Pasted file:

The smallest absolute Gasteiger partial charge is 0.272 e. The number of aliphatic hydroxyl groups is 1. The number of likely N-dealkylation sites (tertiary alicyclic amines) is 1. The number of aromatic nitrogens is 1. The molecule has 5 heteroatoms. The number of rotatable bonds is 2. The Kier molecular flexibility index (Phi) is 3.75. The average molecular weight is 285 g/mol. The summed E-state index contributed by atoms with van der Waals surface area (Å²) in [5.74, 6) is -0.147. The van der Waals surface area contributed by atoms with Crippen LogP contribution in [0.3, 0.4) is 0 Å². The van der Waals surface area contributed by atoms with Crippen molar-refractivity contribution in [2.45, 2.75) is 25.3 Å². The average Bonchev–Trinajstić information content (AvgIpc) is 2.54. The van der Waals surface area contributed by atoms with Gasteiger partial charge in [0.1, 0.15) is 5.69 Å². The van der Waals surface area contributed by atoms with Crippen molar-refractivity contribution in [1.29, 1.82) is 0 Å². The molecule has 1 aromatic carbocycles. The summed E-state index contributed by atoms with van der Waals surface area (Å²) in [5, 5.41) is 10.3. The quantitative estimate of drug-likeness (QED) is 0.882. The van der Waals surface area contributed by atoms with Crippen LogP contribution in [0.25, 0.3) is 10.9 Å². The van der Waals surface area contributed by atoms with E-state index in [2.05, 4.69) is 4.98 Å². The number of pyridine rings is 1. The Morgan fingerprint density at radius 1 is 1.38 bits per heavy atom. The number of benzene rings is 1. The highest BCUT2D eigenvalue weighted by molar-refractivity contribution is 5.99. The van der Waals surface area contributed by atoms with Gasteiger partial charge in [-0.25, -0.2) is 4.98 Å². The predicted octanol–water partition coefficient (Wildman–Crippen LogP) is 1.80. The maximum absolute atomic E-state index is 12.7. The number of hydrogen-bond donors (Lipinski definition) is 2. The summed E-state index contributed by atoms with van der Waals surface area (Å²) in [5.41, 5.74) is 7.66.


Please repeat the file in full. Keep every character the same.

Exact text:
The smallest absolute Gasteiger partial charge is 0.272 e. The number of aliphatic hydroxyl groups is 1. The number of likely N-dealkylation sites (tertiary alicyclic amines) is 1. The number of aromatic nitrogens is 1. The molecule has 5 heteroatoms. The number of rotatable bonds is 2. The Kier molecular flexibility index (Phi) is 3.75. The average molecular weight is 285 g/mol. The summed E-state index contributed by atoms with van der Waals surface area (Å²) in [5.74, 6) is -0.147. The van der Waals surface area contributed by atoms with Crippen LogP contribution in [0.3, 0.4) is 0 Å². The van der Waals surface area contributed by atoms with Crippen molar-refractivity contribution in [2.45, 2.75) is 25.3 Å². The average Bonchev–Trinajstić information content (AvgIpc) is 2.54. The van der Waals surface area contributed by atoms with Gasteiger partial charge in [0.1, 0.15) is 5.69 Å². The van der Waals surface area contributed by atoms with Crippen molar-refractivity contribution in [1.29, 1.82) is 0 Å². The molecule has 1 aromatic carbocycles. The summed E-state index contributed by atoms with van der Waals surface area (Å²) in [5, 5.41) is 10.3. The quantitative estimate of drug-likeness (QED) is 0.882. The van der Waals surface area contributed by atoms with Crippen LogP contribution in [0.25, 0.3) is 10.9 Å². The van der Waals surface area contributed by atoms with E-state index in [2.05, 4.69) is 4.98 Å². The number of pyridine rings is 1. The Morgan fingerprint density at radius 1 is 1.38 bits per heavy atom. The number of benzene rings is 1. The highest BCUT2D eigenvalue weighted by molar-refractivity contribution is 5.99. The van der Waals surface area contributed by atoms with Gasteiger partial charge in [-0.25, -0.2) is 4.98 Å². The predicted octanol–water partition coefficient (Wildman–Crippen LogP) is 1.80. The maximum absolute atomic E-state index is 12.7. The number of hydrogen-bond donors (Lipinski definition) is 2. The summed E-state index contributed by atoms with van der Waals surface area (Å²) in [5.41, 5.74) is 7.66.